Eggs are inextricably bound with Easter (not to mention breakfast!) but eggs and skin care?
Eggs have been touted as a super food, and they do indeed contain many vitamins, amino acids and minerals that support skin health. Eggs are known for their high protein content, an amino acid essential for collagen production and maintaining skin elasticity. Eggs also contain vitamins A and E, both fundamental to fighting free radicals and keeping the skin healthy and strong. Essential fatty acids are also part of the egg appeal, which keep the top outer layer of the skin supple and intact while bolstering its moisture barrier.
Before commercially manufactured cleansers and moisturizers were available, eggs were used for various skin care purposes: in China in the late 600’s, egg whites and cinnabar (a toxic mercury sulfide mineral) were mixed as a face treatment. Later, in Renaissance Italy, egg whites were mixed with bread crumbs and vinegar for softening the skin. Egg whites were also used as a finishing touch to give the skin a luminous sheen.
Today, egg whites are still popular for DIY face masks. Whipped up either alone or with the addition of lemon juice or honey, they are used mainly to purportedly tighten the skin and treat acne. While it is true that egg whites have astringent properties, the tightening sensation is temporary and wears off soon after the mask is washed away.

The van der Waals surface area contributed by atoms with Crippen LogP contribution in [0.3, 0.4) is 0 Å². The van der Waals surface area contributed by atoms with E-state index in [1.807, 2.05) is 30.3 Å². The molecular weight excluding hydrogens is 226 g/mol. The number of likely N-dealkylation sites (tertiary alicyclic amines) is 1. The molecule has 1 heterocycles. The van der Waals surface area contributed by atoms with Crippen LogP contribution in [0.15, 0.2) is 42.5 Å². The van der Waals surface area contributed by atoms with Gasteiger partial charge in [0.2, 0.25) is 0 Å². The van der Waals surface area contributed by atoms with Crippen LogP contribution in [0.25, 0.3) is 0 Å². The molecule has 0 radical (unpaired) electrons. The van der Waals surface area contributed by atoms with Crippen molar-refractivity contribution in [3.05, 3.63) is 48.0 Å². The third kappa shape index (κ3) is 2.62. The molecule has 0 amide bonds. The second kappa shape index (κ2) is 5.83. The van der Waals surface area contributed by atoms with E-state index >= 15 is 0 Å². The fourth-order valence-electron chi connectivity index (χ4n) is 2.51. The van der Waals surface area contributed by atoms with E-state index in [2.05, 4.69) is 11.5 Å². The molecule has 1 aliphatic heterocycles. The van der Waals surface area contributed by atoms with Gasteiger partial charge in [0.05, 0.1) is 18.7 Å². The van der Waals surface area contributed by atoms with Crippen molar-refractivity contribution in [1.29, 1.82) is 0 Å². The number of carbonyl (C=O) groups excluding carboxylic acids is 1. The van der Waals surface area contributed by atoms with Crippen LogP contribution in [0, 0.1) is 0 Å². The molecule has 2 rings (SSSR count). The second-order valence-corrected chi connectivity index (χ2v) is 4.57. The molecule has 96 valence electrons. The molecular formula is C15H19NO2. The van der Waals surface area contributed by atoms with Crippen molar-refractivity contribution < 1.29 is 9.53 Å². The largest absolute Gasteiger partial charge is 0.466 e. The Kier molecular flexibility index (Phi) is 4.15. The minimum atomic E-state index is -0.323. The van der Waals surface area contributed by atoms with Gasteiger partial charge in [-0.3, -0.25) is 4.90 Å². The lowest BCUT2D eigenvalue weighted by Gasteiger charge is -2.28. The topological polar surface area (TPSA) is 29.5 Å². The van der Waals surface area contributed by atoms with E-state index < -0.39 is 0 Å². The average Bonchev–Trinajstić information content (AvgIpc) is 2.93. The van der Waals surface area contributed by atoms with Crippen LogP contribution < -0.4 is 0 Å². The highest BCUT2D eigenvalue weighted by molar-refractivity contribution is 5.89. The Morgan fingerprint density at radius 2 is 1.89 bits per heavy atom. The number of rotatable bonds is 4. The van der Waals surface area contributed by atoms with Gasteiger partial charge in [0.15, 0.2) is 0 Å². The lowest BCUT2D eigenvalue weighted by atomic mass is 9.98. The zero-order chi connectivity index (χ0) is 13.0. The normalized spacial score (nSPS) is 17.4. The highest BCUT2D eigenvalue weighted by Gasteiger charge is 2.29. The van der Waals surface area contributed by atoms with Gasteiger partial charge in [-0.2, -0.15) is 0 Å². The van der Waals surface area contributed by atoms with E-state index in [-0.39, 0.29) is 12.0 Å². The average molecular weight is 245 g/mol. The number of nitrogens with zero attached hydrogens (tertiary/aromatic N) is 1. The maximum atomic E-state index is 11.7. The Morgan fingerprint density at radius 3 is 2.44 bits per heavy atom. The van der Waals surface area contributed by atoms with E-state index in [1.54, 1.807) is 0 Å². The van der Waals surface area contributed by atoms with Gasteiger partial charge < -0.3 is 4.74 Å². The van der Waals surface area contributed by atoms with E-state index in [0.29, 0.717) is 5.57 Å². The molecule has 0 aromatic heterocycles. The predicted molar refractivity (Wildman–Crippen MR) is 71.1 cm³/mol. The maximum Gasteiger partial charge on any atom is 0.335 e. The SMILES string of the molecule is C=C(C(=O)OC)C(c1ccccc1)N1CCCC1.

Although we aren’t proponents of applying raw eggs to the skin (there is a small but real chance of salmonella if accidentally ingested), we have been noticing that eggs have been gaining a bit of attention in the skin care world. A few brands have begun to feature egg whites, egg yolks and even egg shell membrane extract in their preparations. From cleansers to masks, creams and serums, eggs are touted as the next big thing for the skin.
Cute packaging aside, the few egg-based skin care products we looked into seem to feature some form of egg further down the ingredient list. One product had it listed in the 19th spot. It’s always supported by other more traditional skin care ingredients like AHA’s, fruit extracts, retinol and surfactants for cleansing, exfoliating and minimizing fine lines, but that just makes me wonder if the inclusion of eggs is more a fad than a fact?
We prefer to consume eggs as a good source of protein in a healthy diet, which will, in turn, benefit our skin from the inside out. However, if the lure of using eggs for DIY beauty is just too strong for you to resist, maybe start with a deep hair conditioner of one whipped egg plus 1 Tbs. olive oil. Coat hair, cover with a shower cap for 20 minutes and then rinse off with cool water. After all, you don’t want the egg scrambled.